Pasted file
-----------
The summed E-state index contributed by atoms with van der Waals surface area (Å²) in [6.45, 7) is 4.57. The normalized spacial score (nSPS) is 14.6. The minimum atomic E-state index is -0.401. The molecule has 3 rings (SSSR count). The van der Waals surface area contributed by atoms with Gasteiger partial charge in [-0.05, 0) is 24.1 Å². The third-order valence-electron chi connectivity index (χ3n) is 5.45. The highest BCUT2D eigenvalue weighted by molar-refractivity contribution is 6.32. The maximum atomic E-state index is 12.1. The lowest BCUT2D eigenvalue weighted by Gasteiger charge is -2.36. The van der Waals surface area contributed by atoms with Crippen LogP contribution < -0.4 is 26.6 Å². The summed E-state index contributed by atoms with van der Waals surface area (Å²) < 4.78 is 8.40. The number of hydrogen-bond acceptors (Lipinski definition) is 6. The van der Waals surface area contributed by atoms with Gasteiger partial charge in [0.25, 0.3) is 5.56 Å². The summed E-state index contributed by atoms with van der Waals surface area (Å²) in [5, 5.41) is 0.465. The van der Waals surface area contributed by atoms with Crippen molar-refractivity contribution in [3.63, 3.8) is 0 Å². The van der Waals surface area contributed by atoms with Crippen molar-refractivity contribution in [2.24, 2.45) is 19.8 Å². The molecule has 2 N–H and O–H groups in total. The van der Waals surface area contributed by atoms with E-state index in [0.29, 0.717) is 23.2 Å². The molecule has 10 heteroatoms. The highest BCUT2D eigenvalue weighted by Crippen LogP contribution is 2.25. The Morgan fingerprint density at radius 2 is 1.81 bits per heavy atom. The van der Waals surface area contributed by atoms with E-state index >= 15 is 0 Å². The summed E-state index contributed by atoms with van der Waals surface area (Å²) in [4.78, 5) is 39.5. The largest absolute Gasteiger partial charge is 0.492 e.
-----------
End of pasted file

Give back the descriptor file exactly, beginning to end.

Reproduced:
The summed E-state index contributed by atoms with van der Waals surface area (Å²) in [6.45, 7) is 4.57. The normalized spacial score (nSPS) is 14.6. The minimum atomic E-state index is -0.401. The molecule has 3 rings (SSSR count). The van der Waals surface area contributed by atoms with Gasteiger partial charge in [-0.05, 0) is 24.1 Å². The third-order valence-electron chi connectivity index (χ3n) is 5.45. The highest BCUT2D eigenvalue weighted by molar-refractivity contribution is 6.32. The maximum atomic E-state index is 12.1. The lowest BCUT2D eigenvalue weighted by Gasteiger charge is -2.36. The van der Waals surface area contributed by atoms with Crippen LogP contribution < -0.4 is 26.6 Å². The summed E-state index contributed by atoms with van der Waals surface area (Å²) < 4.78 is 8.40. The number of hydrogen-bond acceptors (Lipinski definition) is 6. The van der Waals surface area contributed by atoms with Gasteiger partial charge in [0.25, 0.3) is 5.56 Å². The summed E-state index contributed by atoms with van der Waals surface area (Å²) in [5, 5.41) is 0.465. The van der Waals surface area contributed by atoms with Crippen molar-refractivity contribution in [3.63, 3.8) is 0 Å². The van der Waals surface area contributed by atoms with Crippen molar-refractivity contribution in [2.24, 2.45) is 19.8 Å². The molecule has 2 N–H and O–H groups in total. The van der Waals surface area contributed by atoms with E-state index in [0.29, 0.717) is 23.2 Å². The molecule has 10 heteroatoms. The highest BCUT2D eigenvalue weighted by Crippen LogP contribution is 2.25. The Morgan fingerprint density at radius 2 is 1.81 bits per heavy atom. The van der Waals surface area contributed by atoms with E-state index >= 15 is 0 Å². The summed E-state index contributed by atoms with van der Waals surface area (Å²) in [4.78, 5) is 39.5. The largest absolute Gasteiger partial charge is 0.492 e.